Wednesday, September 22, 2010

Life In Exile: The Future’s So Bright (but only because it will just never rain in the desert)

You know the problem with being human, right? The problem is the past is so much more vivid to us than the future. And we only nominally live in the present. In actuality, we are living in the present, thinking about past things we liked and projecting those things on the way the future should be. And since we are all Revisionist Historians, the past is way better or worse in our heads than it actually was, depending on your perspective. We are creating now what we imagined was so great about then for later. (“Who’s on first?” – if you understood that joke then you are either way old dude, or a totally cool/geeky film nerd).

Except somehow it just doesn’t seem to work. Because of this whole present, real time, you can only be where you are stuff (thanks a lot Eckhart Tolle!), things don’t get accomplished except if you are focusing on now, and that’s hard. The mind wanders. Being one with, say, filing, is slightly more difficult than being one with nature. OK, OK, they are both technically in the universe, but seriously. Dictation – running amongst the lilies? Folding laundry – dipping toes in the cool ocean. Which one is clearer? Number one – number two.

Maybe the real problem is getting older. Allow me to expound. When you are say, early 20s, you can spend a little time doing mundane tasks. I’m not saying you don’t gripe about it but you’ve got all the time in the world. And that’s the thing, it feels like you have all the time in the world. The future is out there, you can see it, clearly envision how it’s going to be! All you have to do is one-mundane-task-at-a-time your way to it! But then you get older. And not only is there less time left, but you have clearly become cynical. Yeah, right, you can power your way to positive thinking all you want but the fact is we all get jaded. It is as inevitable as thick hips, chin hair, monkey arms, you name it. Because you have done the ‘imagining your future’ thing and then you passed through it. And guess what? That future when you got there, was not like you imagined it a bit, if at all. But you can bet that later, when you are in the present thinking about the past, that future you imagined but didn’t work out like you had planned, will actually seem a lot better than it actually was. In retrospect. Or worse, if you are that sort.

How many of us have kids, raise you hands. Now tell me, is this just like the adorable, yet familial controlled chaos you (in movie fashion) imagined your family life would be? Who among us can say they made their 5 Year Plan and it turned out just that way, and it is swell!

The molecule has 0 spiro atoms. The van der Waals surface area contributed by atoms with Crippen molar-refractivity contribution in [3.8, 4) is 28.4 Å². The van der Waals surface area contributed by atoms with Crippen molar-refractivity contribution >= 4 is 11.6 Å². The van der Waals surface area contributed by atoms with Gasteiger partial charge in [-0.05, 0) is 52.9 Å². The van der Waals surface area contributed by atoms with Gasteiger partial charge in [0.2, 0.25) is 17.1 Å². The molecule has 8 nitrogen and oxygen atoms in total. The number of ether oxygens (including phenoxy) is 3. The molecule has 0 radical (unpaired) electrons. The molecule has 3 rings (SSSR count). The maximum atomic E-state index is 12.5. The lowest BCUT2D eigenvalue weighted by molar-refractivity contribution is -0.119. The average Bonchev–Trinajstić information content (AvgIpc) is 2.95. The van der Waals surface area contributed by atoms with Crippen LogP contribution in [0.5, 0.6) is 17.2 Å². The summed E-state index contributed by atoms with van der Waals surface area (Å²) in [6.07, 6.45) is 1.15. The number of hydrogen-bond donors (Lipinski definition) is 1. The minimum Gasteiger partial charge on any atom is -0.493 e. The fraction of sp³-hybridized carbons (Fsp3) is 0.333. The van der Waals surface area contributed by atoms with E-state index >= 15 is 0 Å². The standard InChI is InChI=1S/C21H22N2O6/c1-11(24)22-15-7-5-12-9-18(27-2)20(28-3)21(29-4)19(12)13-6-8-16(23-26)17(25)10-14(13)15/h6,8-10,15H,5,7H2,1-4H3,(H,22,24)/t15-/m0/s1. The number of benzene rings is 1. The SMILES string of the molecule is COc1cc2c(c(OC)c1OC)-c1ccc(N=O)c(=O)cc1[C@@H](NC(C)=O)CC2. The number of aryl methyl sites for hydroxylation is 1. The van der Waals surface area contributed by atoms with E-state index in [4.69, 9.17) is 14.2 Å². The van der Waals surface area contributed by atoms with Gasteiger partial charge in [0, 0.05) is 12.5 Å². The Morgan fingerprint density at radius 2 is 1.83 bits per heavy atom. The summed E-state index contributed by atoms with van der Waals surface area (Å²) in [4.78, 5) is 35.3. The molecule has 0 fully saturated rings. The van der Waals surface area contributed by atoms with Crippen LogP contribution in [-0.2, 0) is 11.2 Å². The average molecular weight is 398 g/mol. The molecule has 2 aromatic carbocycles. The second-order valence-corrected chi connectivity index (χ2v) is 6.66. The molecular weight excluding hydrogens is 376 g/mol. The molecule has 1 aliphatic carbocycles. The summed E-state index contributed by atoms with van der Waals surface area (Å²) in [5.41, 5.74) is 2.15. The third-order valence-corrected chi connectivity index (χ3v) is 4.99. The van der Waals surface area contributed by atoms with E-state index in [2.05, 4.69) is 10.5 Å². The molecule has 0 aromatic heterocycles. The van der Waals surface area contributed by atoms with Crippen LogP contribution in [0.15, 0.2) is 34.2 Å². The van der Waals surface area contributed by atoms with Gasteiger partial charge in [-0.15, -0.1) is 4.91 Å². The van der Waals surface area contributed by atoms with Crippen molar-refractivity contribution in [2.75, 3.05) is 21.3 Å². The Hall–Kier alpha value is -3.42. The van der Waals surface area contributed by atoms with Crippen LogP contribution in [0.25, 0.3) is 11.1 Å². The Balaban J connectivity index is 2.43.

See, I’ve made those 5 year plans. I’ve done the self-help-y, The Secret-y, Oprah-y thing and it doesn’t really work so much. You work towards a goal and when you get there, or to the marker point where ‘it’ is supposed to be, it’s not. Something else entirely is. The future looks bright when you can imagine good things happening to yourself without the Negative Nelly in your head going “Yeah, right, like that’s gonna happen”. After having been through a few decades worth of 5 year plans, and wandering around aimlessly in the desert, in my beautiful prison, and not getting pretty much anywhere I wanted to be in my career or my life in general, all the while accomplishing amazing feats, one wonders – is it even possible to imagine a reasonable future, an obtainable future? Is it even wise to try?

I could totally slip into a couple of icky platitudes here – hope for a miracle but plan for reality – learn from yesterday, live for today, hope for tomorrow – think big but relish small pleasures (hmmmm, relish…) – but I hate platitudes. They’re all so quipy and cute and begging to be repeated and meaningful and stuff… Platitudes, so self aggrandizing… Maybe the thing is to just stop planning, be happy to wake up to a new day (and if you need sunny sunshine every day, day after bloody flipping relentlessly sunny day! - move to the desert), do what the hell you want, and stop watching Oprah… No, the money will not come if you follow your passion. The only thing that will happen is you will be looking at the ass-end of your passion…

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